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07 June 2010 @ 09:42 pm
The Demon's Covenant, Sarah Rees Brennan

I actually liked this second installment far better than the first! I wasn't expecting to because, you know, second book in a trilogy and all that. (Actually, I've never read a bad second book in a trilogy, but I've heard plenty about the pitfalls.) I wasn't looking forward to having Mae's POV either, but her narrative voice reads to me very much like Nick's anyway.

It was quite hard, I thought, to get a good mental image of Mae. Yes, she has pink hair and wears combat boots to a nightclub (what?), so I wanted to put her as a toughie biker-girl. But then she also wore a corset - with jeans and laced shoes (WHAT?) - to a different nightclub. And then there are the slogan t-shirts, which seriously began to irk me. The only way see that she can possibly even possess them is if she has them printed specially. What kind of a look is it to turn yourself into a walking billboard? I felt a bit more effort could have gone into her clothes, even if it was just that she didn't care what she wore (which doesn't fit with the kind of effort it takes to dye and maintain pink hair).

I didn't like the cover. This was a book celebrating Exeter and I'm pretty sure that skyline? Was London. Also, Nick and Helen fought with swords, they weren't ninjas with simian arms. ALSO, Mae also dyes her eyebrows pink? Yeah, this is not the sort of girl who throws herself away on combat boots. The only time I've been able to not wear heels to a nightclub was in Turkey, and that was far too hot for combat boots. Sorry, I'm kind of stuck on the combat boots. They are the one clue given to the sort of character Mae is; I wish there were more.

I found Seb interesting, but I didn't for one minute buy the bad-boy set-up, and I doubt whether anyone else would have either. Saw his crush on Jamie coming a mile off; if the series doesn't end in Seb/Jamie, Alan/Sin and Mae/Nick (only they probably won't stay up together, it'll be very tragic and sixteen), I'll eat my hat. Any hat.

The storylines I would have liked to see: Seb and Jamie in closer view, and what happened in Durham. If I may be allowed to harken back to ye olde fanfic, I thought Your Every Wish was the creepiest, horriblest, best thing she ever wrote. I would have loved to read Nick do that first-hand, to read Alan's reaction. Nick never comes across as terribly dangerous or demonic. Perhaps there isn't enough of a contrast between him and the other demons - they are all very articulate for a race that isn't supposed to have developed language. Nick is just a bit too quick with the bon mots in the midst of battle and so on. If he were sullen and not witty, Mae's attraction to him would actually be more believable. As it is, he actually just comes across as the ideal brooding hero - Rochester with a sword.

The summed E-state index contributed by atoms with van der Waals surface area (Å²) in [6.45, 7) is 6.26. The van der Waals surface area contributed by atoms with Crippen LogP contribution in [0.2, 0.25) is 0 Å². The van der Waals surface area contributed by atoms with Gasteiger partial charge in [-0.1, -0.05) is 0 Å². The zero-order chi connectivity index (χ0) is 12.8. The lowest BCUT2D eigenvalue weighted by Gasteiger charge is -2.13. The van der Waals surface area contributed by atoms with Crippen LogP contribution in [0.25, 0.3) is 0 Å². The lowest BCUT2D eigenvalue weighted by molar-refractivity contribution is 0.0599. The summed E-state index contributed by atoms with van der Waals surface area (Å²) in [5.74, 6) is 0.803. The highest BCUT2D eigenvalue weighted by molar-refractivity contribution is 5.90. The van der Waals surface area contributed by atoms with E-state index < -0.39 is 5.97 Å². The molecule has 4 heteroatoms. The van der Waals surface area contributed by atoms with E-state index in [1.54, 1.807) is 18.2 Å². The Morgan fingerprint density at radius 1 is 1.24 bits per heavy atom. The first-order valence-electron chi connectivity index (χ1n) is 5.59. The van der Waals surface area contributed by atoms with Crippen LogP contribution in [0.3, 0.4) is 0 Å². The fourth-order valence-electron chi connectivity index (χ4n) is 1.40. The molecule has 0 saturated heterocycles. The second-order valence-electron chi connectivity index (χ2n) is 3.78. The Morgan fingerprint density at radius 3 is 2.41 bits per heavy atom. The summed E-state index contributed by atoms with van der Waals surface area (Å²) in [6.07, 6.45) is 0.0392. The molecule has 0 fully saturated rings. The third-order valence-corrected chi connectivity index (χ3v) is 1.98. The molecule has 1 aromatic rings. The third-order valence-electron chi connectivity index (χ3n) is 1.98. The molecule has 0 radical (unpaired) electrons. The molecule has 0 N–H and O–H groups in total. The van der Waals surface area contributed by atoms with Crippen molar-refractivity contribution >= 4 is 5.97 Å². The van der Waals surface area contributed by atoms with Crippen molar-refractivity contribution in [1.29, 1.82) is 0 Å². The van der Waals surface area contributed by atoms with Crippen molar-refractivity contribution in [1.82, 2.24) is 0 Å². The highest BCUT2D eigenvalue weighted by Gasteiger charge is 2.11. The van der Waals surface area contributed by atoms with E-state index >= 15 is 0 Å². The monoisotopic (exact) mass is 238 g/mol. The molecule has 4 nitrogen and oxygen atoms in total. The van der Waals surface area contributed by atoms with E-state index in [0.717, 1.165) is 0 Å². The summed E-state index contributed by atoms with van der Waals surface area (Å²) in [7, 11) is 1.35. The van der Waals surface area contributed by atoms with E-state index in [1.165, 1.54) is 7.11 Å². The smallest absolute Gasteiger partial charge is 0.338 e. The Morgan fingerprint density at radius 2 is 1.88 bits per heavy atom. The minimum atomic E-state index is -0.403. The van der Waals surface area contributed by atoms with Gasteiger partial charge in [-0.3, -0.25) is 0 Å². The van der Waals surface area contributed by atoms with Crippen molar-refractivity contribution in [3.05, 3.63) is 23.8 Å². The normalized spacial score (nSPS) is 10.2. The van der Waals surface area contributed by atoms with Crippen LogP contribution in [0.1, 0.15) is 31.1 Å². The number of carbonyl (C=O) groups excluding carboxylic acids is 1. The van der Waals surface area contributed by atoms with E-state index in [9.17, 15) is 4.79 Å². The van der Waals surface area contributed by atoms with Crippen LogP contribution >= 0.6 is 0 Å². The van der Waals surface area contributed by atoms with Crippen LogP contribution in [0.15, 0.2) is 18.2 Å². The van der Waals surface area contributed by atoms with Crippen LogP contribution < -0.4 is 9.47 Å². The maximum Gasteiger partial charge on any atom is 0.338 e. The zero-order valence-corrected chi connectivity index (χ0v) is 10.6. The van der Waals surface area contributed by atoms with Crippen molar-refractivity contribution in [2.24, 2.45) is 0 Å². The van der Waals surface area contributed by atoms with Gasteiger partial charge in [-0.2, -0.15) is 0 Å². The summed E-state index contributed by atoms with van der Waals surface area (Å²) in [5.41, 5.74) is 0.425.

I did enjoy some of the wit in the book, but a lot of times it felt out of place. They all had it, too; Mae AND Jamie AND Alan AND Nick. If anyone should be crossed off that list it should be Nick.

This is one of the times it fit:

"Everything is all right," Celeste cooed. "[...] It's made you promises, hasn't it? [...] It's shown you marvels."
Jamie blinked. "If you're talking about Nick, all he's shown me is this car he's fixing up. And honestly, I wasn't that interested."
"You said you were interested," Nick commented, his voice dry.
"Well, I was being polite."

I adored Annabel; she was probably the best part of this book. Of course I realised she had to die as soon as I realised there had to be a Battle (for Tweedledum said Tweedledee had broke his fine new rattle). She was the most expendable character as well as being an emotional pivot for two of the others. Shame, though. I hope their dad makes an appearance in the third book and is all cowardly and awesome.

"Didn't you ever wonder if - if there was something different about me?"
"Didn't we already have this talk when you were thirteen?" Annabel asked, sounding a little helpless. "I told you not to worry about it. Sometimes I do wish you would use less hair product."

"I don't trust men everybody likes," Annabel said in a dark voice. "Being nice isn't the same as being good."

The battle itself didn't make a whole lot of sense to me; perhaps I read it too fast. The magicians-turned-wolves were a tad cliche. If I had the power of shapeshifting when in danger, d'you know what I'd turn into? A bloody TANK. You could roll over people and no one could hurt you. Genius. I didn't understand why Nick couldn't re-heal Alan's leg, or bring Annabel back to life for that matter. I gather Jamie called the Aventurine Circle in? I'm all muddled.